Nitrogen and phosphorus limitation of biomass growth in a tropical secondary forest

1 de agosto de 2004

ago 1, 2004

Eric A. Davidson, Cláudio J. Reis de Carvalho, Ima C. G. Vieira, Ricardo de O. Figueiredo, Paulo Moutinho, Françoise Yoko Ishida, Maria Tereza Primo dos Santos, José Benito Guerrero, Kemel Kalif, Renata Tuma Sabá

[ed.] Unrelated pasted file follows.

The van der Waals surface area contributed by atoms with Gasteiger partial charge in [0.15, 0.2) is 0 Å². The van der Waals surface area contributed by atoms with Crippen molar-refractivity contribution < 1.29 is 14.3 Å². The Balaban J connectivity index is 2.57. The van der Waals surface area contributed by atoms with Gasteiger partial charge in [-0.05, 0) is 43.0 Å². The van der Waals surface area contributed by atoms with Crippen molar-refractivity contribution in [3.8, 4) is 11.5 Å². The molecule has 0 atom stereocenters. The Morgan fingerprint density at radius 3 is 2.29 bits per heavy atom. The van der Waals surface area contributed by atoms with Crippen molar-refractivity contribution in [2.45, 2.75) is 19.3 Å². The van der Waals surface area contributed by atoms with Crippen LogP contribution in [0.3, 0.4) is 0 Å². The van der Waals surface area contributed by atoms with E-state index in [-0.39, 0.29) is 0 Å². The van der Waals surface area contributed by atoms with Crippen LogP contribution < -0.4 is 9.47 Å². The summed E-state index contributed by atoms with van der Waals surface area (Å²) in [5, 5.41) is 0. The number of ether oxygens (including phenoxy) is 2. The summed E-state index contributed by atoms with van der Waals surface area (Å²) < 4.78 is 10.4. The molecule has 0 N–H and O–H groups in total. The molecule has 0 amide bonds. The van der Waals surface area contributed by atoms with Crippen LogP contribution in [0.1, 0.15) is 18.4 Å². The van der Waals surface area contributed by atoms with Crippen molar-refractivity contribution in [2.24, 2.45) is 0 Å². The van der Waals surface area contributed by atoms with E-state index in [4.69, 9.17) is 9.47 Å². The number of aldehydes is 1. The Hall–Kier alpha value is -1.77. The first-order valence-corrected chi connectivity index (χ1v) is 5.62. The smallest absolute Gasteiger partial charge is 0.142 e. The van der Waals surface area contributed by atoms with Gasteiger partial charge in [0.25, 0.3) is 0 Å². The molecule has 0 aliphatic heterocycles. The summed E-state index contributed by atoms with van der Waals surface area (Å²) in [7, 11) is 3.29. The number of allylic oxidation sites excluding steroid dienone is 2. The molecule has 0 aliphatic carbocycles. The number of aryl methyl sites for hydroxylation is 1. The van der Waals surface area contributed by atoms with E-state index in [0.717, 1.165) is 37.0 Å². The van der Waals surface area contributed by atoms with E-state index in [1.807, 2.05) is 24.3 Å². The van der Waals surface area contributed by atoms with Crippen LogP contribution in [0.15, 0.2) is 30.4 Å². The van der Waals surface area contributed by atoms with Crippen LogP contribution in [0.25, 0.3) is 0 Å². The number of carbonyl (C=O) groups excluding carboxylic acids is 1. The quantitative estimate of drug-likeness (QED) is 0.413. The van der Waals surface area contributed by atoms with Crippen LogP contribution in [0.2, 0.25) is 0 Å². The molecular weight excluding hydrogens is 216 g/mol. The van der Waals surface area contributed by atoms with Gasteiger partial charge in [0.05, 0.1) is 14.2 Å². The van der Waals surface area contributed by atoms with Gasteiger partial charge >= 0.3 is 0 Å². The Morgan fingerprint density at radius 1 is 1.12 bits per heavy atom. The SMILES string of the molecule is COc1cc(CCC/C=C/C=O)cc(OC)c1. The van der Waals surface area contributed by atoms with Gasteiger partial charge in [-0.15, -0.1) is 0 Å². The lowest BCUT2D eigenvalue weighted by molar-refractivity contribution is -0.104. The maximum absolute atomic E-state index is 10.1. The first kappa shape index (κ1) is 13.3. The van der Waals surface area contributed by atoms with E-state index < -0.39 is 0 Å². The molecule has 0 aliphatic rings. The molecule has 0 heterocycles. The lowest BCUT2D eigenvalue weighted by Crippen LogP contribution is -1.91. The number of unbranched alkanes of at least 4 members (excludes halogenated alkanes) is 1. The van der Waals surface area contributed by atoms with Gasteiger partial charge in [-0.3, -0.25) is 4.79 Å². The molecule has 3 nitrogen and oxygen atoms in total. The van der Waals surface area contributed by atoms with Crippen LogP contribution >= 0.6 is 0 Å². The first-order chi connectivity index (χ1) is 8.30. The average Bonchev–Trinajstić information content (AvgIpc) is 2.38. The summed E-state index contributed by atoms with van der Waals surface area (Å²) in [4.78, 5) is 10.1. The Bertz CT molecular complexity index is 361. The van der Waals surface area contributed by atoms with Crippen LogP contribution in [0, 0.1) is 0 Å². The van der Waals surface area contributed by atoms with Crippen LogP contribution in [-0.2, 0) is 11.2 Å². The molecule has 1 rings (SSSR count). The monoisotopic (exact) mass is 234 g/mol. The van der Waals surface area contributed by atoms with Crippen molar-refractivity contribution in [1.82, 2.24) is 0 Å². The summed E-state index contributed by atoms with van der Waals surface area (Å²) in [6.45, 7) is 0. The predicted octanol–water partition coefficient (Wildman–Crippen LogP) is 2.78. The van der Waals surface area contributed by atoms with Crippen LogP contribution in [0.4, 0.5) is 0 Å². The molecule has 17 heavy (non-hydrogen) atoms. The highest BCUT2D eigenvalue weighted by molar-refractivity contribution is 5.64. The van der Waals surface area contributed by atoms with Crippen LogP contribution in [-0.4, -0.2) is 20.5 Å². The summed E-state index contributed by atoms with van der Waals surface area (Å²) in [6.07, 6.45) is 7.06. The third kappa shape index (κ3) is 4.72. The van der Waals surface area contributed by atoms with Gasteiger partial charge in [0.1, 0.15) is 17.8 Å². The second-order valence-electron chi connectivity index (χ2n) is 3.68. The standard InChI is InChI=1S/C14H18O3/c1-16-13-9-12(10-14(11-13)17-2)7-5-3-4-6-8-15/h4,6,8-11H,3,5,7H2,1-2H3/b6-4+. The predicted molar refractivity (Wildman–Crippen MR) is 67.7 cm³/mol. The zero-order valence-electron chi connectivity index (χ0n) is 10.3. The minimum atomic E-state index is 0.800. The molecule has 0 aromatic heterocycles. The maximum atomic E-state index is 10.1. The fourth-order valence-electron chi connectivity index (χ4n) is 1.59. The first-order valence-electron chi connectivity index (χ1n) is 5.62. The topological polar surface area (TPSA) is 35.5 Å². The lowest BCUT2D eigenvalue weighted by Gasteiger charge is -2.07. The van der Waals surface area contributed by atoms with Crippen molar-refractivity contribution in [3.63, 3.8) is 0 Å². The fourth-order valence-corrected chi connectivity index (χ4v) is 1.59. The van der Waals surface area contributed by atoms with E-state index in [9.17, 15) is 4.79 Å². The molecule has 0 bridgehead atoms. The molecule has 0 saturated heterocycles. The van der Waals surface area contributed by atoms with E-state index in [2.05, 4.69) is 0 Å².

Understanding secondary successional processes in Amazonian terrestrial ecosystems is becoming increasingly important as continued deforestation expands the area that has become secondary forest, or at least has been through a recent phase of secondary forest growth. Most Amazonian soils are highly weathered and relatively nutrient poor, but the role of nutrients as a factor determining successional processes is unclear. Soils testing and chronosequence studies have yielded equivocal results regarding the possible role of nutrient limitation. The objective of this paper is to report the first two years’ results of a nitrogen (N) and phosphorus (P) fertilization experiment in a 6‐yr‐old secondary forest growing on an abandoned cattle pasture on a clayey Oxisol. Growth of remnant grasses responded significantly to the N + P treatment, whereas tree biomass increased significantly following N‐only and N + P treatments. The plants took up about 10% of the 50 kg P/ha of the first year’s application, and recovery in soil fractions could account for the rest. The trees took up about 20% of the 100 kg N/ha of the first year’s application. No changes in soil inorganic N, soil microbial biomass N, or litter decomposition rates have been observed so far, but soil faunal abundances increased in fertilized plots relative to the control in the second year of the study. A pulse of nitric oxide and nitrous oxide emissions was measured in the N‐treated plots only shortly after the second year’s application. Net N mineralization and net nitrification assays demonstrated strong immobilization potential, indicating that much of the N was probably retained in the large soil organic‐N pool. Although P availability is low in these soils and may partially limit biomass growth, the most striking result of this study so far is the significant response of tree growth to N fertilization. Repeated fire and other losses of N from degraded pastures may render tree growth N limited in some young Amazonian forests. Changes in species composition and monitoring of long‐term effects on biomass accumulation will be addressed as this experiment is continued.

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